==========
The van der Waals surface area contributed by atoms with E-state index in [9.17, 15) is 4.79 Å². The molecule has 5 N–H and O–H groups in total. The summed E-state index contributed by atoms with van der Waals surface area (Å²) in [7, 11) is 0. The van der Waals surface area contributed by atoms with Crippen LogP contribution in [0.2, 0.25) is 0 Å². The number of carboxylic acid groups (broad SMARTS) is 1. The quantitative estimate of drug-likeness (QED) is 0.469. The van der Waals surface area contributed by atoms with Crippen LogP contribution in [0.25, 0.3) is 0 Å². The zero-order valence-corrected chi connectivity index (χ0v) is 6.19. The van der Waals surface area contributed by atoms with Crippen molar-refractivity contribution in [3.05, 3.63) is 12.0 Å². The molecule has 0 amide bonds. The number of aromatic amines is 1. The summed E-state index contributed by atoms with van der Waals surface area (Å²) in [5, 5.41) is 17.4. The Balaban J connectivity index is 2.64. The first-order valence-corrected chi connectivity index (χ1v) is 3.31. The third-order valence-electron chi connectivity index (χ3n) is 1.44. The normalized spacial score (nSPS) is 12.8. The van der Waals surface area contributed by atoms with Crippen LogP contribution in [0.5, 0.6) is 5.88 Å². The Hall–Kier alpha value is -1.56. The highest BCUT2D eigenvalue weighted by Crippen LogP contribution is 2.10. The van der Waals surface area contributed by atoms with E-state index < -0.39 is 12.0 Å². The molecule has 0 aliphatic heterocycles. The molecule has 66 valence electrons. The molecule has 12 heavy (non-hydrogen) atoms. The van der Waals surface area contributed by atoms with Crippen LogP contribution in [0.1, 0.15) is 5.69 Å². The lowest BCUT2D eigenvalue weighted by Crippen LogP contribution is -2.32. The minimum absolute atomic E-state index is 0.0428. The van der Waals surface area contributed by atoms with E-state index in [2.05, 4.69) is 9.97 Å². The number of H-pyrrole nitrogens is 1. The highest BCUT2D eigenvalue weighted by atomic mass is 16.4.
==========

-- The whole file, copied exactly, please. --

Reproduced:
The van der Waals surface area contributed by atoms with E-state index in [9.17, 15) is 4.79 Å². The molecule has 5 N–H and O–H groups in total. The summed E-state index contributed by atoms with van der Waals surface area (Å²) in [7, 11) is 0. The van der Waals surface area contributed by atoms with Crippen LogP contribution in [0.2, 0.25) is 0 Å². The number of carboxylic acid groups (broad SMARTS) is 1. The quantitative estimate of drug-likeness (QED) is 0.469. The van der Waals surface area contributed by atoms with Crippen LogP contribution in [0.25, 0.3) is 0 Å². The zero-order valence-corrected chi connectivity index (χ0v) is 6.19. The van der Waals surface area contributed by atoms with Crippen molar-refractivity contribution in [3.05, 3.63) is 12.0 Å². The molecule has 0 amide bonds. The number of aromatic amines is 1. The summed E-state index contributed by atoms with van der Waals surface area (Å²) in [5, 5.41) is 17.4. The Balaban J connectivity index is 2.64. The first-order valence-corrected chi connectivity index (χ1v) is 3.31. The third-order valence-electron chi connectivity index (χ3n) is 1.44. The normalized spacial score (nSPS) is 12.8. The van der Waals surface area contributed by atoms with Crippen LogP contribution in [0.5, 0.6) is 5.88 Å². The Hall–Kier alpha value is -1.56. The highest BCUT2D eigenvalue weighted by Crippen LogP contribution is 2.10. The van der Waals surface area contributed by atoms with E-state index < -0.39 is 12.0 Å². The molecule has 0 aliphatic heterocycles. The molecule has 66 valence electrons. The molecule has 12 heavy (non-hydrogen) atoms. The van der Waals surface area contributed by atoms with Crippen LogP contribution in [0.1, 0.15) is 5.69 Å². The lowest BCUT2D eigenvalue weighted by Crippen LogP contribution is -2.32. The minimum absolute atomic E-state index is 0.0428. The van der Waals surface area contributed by atoms with E-state index in [2.05, 4.69) is 9.97 Å². The number of H-pyrrole nitrogens is 1. The highest BCUT2D eigenvalue weighted by atomic mass is 16.4.